What to do with the private island you just bought

The owner of this 80,000 sq m island on Lake of Bays in Muskoka, Central Ontario, offered by Sotheby's for US$4 million (S$5.5 million) will have to think how he is going to stay alive at the place.
The owner of this 80,000 sq m island on Lake of Bays in Muskoka, Central Ontario, offered by Sotheby's for US$4 million (S$5.5 million) will have to think how he is going to stay alive at the place.PHOTO: WWW.SOTHEBYS REALTY.COM

NEW YORK • You see it listed online: a 30,000 sq m island off the coast of Belize, surrounded by clear blue water and striking distance from an untouched barrier reef. Price: £492,000 ( S$1 million).

After a few clicks and a phone call, you are the proud owner of a tropical haven 20km from the resort town of San Pedro (immortalised by Madonna's La Isla Bonita).

So what's next? There is probably no plumbing on your new island. There may not even be a house. Or structures at all. You need help.

This is when you call someone like Mr Doug Kulig, chief executive officer of Miami-based architect and developer OBMI.

He has designed and built a 23,500-sq-foot estate on a secluded tip of the British Virgin Islands, a hillside aerie on the south-west coast of Antigua and other houses and resorts throughout the Caribbean.

He has years of experience building on remote islands and he helpfully laid out your next moves (in chronological order, no less).

1. Figure out the regulations

"The island can have environmental concerns, usage concerns, you have to understand if you're getting a clear title to the land," he says. "Only then do you figure out what the development rights are."

Hopefully you will have done this before your purchase, but even so, the myriad approvals for regulations, restrictions, and processes, he says, can easily take three to six months.

2. Figure out what you want to do with the island

This part is more fun because it involves the least tough choices: Will you want a main house and a few guest houses? Staff quarters? Do you want the house designed as an informal bungalow, with indoor/outdoor spaces or do you want something more formal?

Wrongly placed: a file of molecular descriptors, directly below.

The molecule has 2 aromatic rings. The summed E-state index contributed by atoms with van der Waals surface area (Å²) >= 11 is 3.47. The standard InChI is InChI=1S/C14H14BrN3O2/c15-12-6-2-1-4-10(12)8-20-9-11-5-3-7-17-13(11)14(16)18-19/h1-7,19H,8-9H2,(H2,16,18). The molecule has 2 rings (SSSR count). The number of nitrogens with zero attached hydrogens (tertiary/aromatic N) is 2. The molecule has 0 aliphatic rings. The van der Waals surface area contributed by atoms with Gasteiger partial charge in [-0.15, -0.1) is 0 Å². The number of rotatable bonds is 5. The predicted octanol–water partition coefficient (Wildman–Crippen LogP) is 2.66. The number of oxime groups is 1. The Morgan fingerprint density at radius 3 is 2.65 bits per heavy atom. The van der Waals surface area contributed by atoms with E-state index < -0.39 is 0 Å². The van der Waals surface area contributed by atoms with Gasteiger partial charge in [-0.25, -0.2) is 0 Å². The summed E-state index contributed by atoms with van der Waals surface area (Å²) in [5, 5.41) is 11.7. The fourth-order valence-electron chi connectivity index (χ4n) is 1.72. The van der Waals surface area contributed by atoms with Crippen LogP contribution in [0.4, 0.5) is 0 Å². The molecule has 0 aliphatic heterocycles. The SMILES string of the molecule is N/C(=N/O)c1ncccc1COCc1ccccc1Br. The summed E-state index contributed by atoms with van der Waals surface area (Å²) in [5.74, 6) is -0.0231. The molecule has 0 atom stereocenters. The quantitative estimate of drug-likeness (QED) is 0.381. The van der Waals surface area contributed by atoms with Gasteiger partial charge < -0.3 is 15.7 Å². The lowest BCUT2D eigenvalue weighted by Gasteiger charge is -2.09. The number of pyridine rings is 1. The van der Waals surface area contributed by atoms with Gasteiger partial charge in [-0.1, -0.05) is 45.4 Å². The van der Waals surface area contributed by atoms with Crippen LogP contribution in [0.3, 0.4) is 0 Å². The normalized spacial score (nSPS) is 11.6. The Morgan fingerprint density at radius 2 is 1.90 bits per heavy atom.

If you are considering a wooden, beach-house type of structure, "you want to consider storm impacts in the area", says Mr Kulig.

"Do you want to design for a 25-year storm, a 50-year storm or even a 100-year storm?" (The latter would involve a house made from concrete.)

You will also need to figure out how you want to get to the island. If you are planning to fly into a nearby airport and take a shallow boat to the island, great.

If you are planning to glide in on your 60m mega-yacht, you are going to have to build a different kind of infrastructure entirely.

3. Figure out how you are going to stay alive on the island

Once you have a rough idea of how often you will use the island and with how many people, you will have to determine how to get water and electricity.

Most of the time, Mr Kulig says, maintaining a water supply entails a combination of water collection and reverse-osmosis facilities.

"Let's say you've got a small osmosis plant that's slowly producing water all the time - let's say it makes 20,000 litres a month and you visit only three times a year; you'll have all the water you'd ever need."

4. Figure out how you are going to get everything out there

Luckily, this is not really up to you - it is up to whichever local contractor you have hired to help organise the construction.

But try to get a general sense whether or not materials will get to the island via barge or plane (if there is no extant dock or a channel needs to be dredged before boats can reach the island).

5. Do a budget

Mr Kulig cannot give an estimate for how much it would cost to get an island up and running. Could you build a reasonably comfortable, self-sustainable house for less than US$1 million (S$1.4 million)?

"Absolutely not," he says.

6. Figure out how to make it pleasant

In the city, a decorator is a luxury, but for a remote island, where you will have to determine which furniture weathers best, which fabrics are more prone to rot and which finishes deal better with humidity, an interior architect or decorator is closer to a necessity.

7. Wait (and wait)

Because this is, after all, a remote island, everything takes longer.

"Figure two to three years," Mr Kulig says.

8. Move in

It is that simple. (After the years of logistics and millions of dollars, that is.)


A version of this article appeared in the print edition of The Straits Times on August 03, 2015, with the headline 'What to do with the private island you just bought'. Print Edition | Subscribe